Category Archives: Nativist Riots

The Daughters of Charity and the Women’s Suffrage Movement: Part 2

This is part 2 of our three-part series on the Daughters of Charity and the Women’s Suffrage Movement throughout the 1910s, leading up to the Presidential Election of November 1920.  The year 2020 marks 100 years since women in the United States won the right to vote with the ratification of the 19th Amendment on August 18, 1920.  Part 1 can be found here.  Part 3 will run next month.

James Cardinal Gibbons, Archbishop of Baltimore, delivered the commencement address to the young women graduating from the tutelage of the Daughters of Charity of St. Joseph’s College in Emmitsburg four times between 1911 and 1917.  In two of his four addresses, he used his platform to express his opposition towards the rise of the women’s suffrage movement on the grounds that it distorted the proper role of a woman, who, in his opinion, was that of a wife and mother in the home (See part 1 of this series).

In 1918, Father Edward J. Walsh, former President of Niagara University, offered a contrasting view.  In his commencement address, Father Walsh agreed Cardinal Gibbons about the role of women as caretakers and educators, he also supported women and their right to vote as they had possessed it a majority of states at the time (although not Maryland).  And while the priest never fully endorsed the suffrage movement in his speech, he recognized that times were changing, and women would no longer be content to remain on the sidelines of society or denied a place in the workforce. 

Although calling for women to “hold strong to the old traditions” and “keep the old ideals,” Father Walsh also recognized the need for feminine strength and courage in combining old roles with new ones; a small opening in the evolution of women’s rights and status rather than an immediate dismissal toward the movement that Cardinal Gibbons had previously espoused.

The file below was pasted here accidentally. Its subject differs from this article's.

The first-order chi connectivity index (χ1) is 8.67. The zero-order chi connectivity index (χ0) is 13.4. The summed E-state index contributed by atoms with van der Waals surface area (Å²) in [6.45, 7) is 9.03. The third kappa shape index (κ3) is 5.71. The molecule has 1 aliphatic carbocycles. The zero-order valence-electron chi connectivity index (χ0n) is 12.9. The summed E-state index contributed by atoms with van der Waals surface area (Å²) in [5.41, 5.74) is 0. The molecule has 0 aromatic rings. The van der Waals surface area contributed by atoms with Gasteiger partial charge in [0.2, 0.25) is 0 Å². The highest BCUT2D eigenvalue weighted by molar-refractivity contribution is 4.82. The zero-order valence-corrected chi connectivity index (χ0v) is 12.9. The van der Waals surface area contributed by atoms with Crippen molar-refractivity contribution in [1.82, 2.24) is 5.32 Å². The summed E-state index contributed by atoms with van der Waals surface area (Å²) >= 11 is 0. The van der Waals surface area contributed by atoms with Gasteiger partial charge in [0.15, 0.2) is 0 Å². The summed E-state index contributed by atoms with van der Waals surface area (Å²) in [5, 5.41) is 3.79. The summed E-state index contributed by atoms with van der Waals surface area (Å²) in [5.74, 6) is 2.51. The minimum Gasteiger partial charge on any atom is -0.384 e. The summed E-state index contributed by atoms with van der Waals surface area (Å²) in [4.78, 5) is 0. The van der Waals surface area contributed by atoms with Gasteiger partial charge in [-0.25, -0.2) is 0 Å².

However, a second development in 1919 showed that even Cardinal Gibbons opposition to the suffragists could be changed given the right incentive.  In the Provincial Annals for the year 1919, the shift in support is sudden and clear: 

Cardinal Gibbons cared very deeply about the role of Catholic parochial schools as a means of education, advancement for immigrant families, and a method of instilling faith and values.[1]  In Michigan women could already vote after an amendment to the state constitution in 1918.[2]

Just as Father Walsh’s comfort with women’s greater involvement with the world came at the heels of World War I, where women had entered the industrial workforce in ways not seen before, so too, did another.  In many part of America, anti-German and anti-immigrant sentiment was growing.  A strong portion of this was a resurgence of old anti-Catholic sentiment.  Newsletters like The Menace spread across the country, depicting Catholic schools as places where children were victimized, and proper Protestant families were broken up by shadowy anti-American figures.[3]

Masthead of The Menace, November 11, 1911.  The menace. [volume] (Aurora, Mo.), 11 Nov. 1911. Chronicling America: Historic American Newspapers. Lib. of Congress.